Normative Narratives


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How to Compromise and Fix the ACA

 

Time to Replace Those Repeal Attempts

The Senate’s latest attempts to repeal and replace the Affordable Care Act (ACA) have all failed to pass.

The most comprehensive attempt, the Better Care Reconciliation Act, was voted down 43-57. Defections came from both sides of the GOP–some thought the bill was too hard on low and middle income people, while others thought it left too much of the ACA in place.

With repeal and replace off the table, President Trump changed his tune from “repeal and replace” to “repeal, then [try to] replace”. The Congressional Budget Office (CBO) forecast that “a plan to repeal Obamacare without replacing it could cost 32 million Americans their health insurance by 2026…at the same time, premiums on individual insurance plans would rise 25 percent next year and double by 2026 if Obamacare is repealed.” This effort also failed to gain enough support in the Senate, as it was defeated 45-55.

These CBO projections and Senate votes reflect the fact that people do not want to go back to the pre-ACA days when they could be denied coverage due to pre-existing conditions. As the reality of the modern economy pushes back the typical age of financial independence, the ACA provision allowing young adults to stay on their parents health insurance until 26 has bipartisan support. Minimum standards ensure people who pay for coverage are actually covered when it is time to receive treatment. The individual mandate, while unpopular, ensures a reasonably healthy risk pool for insurers.

All this is to say that the ACA, while imperfect, was designed the way it was for a reason. “A la carte ACA” or the “skinny repeal” would not work, particularly without the individual mandate. Sicker risk pools would lead to a “death spiral“, driving up premiums for middle class customers and subsidy costs for the Government, all while increasing the number of uninsured. For those still keeping score at home, the CBO estimated the “skinny repeal” would result in 16 million Americans losing health insurance over a decade and raise insurance premiums by 20 percent in January. Thankfully, the “skinny repeal” also failed in the Senate, 49-51.

[In other news, the GOP wants to gut the CBO–talk about shooting the messenger]

With so many failed repeal efforts, it is clearly time to try to work towards improving the ACA. Many of the ACAs problems are the result of a lack of competition (see the map above)–private insurers are simply not participating in certain markets, particularly in rural areas (a problem that is expected to get worse in 2018).

The solution to this market failure is to create competition by allowing people to buy into the Medicaid “Public Option”.

I can already hear the outrage from Conservatives–“of course a liberal’s answer is more government”–but hear me out. The Public Option need not increase government spending drastically; people would receive healthcare at cost, but they would still pay–this is not a Medicaid for all as an entitlement proposal. Sure, administrative costs for the government would rise as the program absorbed more people, but the marginal cost of providing care for people who are currently ineligible for Medicaid should be close to zero (some scaling would be needed to smooth costs for people just above Medicaid thresholds).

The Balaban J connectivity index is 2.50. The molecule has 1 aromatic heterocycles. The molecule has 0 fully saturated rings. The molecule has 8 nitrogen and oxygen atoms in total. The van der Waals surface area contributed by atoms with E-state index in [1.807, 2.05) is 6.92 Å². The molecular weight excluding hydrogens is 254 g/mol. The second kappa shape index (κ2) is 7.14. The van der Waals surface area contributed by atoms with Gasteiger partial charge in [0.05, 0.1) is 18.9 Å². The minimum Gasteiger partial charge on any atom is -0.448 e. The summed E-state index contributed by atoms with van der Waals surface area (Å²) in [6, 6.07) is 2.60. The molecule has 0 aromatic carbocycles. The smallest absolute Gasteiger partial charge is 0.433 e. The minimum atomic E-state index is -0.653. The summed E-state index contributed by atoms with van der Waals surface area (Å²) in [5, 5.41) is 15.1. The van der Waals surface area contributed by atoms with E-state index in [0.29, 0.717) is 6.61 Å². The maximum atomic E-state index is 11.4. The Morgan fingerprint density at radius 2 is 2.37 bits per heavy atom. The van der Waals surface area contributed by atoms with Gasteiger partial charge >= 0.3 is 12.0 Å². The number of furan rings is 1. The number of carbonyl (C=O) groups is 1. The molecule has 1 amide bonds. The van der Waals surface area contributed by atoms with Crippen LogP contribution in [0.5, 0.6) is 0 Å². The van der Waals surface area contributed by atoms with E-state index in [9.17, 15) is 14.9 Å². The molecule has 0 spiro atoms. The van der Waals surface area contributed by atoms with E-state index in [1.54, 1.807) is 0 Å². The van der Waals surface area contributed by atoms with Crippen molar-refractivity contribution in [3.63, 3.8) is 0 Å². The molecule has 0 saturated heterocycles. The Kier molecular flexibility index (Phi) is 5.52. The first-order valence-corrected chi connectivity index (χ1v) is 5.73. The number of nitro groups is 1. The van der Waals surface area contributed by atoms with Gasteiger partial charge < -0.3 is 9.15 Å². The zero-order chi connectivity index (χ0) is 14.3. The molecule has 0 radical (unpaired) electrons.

Furthermore, with the Public Option in place, Medicaid would be in even better position to negotiate lower drug prices with pharmaceutical companies, a cost-saving idea championed by many, including President Trump.

Of course, in order to garner support for a Medicaid Public Option, concessions must be made to conservatives.

Removing the employer mandate:

With a reliable, affordable option that covered all essential health benefits, people would have a much clearer economic decision to make–accept a job that pays less but offers insurance, or take a job that pays more knowing they have to set aside a certain amount for insurance. The Public Option would make buying health insurance a predictable financial choice for the first time in American history.

This concession tackles a major criticism of the ACA–small businesses would no longer be required to factor in the cost of providing health insurance when deciding whether or not to hire more employees.

A higher employee threshold could also be kept in place to ensure larger corporations offer a health insurance option to their employees

Reviving Ted Cruz’s Essential Benefits Plan:

For those not familiar with it, Ted Cruz proposed a plan in which health insurers would be able to offer non-ACA complaint plans–ones that do not cover all essential health benefits–as long as they offer a plan that does cover them as well.

Clearly marking which plans do and do not cover all essential health benefits would be important, but it would also be easy enough. The real issue with Cruz’s plan was there was no way to ensure the ACA-compliant plan was being offered at a reasonable rate, and not just as a token to unlock the right to sell non-compliant plans. 

But with the Public Option, it wouldn’t really matter; if the ACA plan was offered at an unaffordable rate, people would have the choice to opt-in to the Public Option. 

This concession tackles another major criticism of the ACA–people would no longer have to buy insurance covering care they don’t feel they need.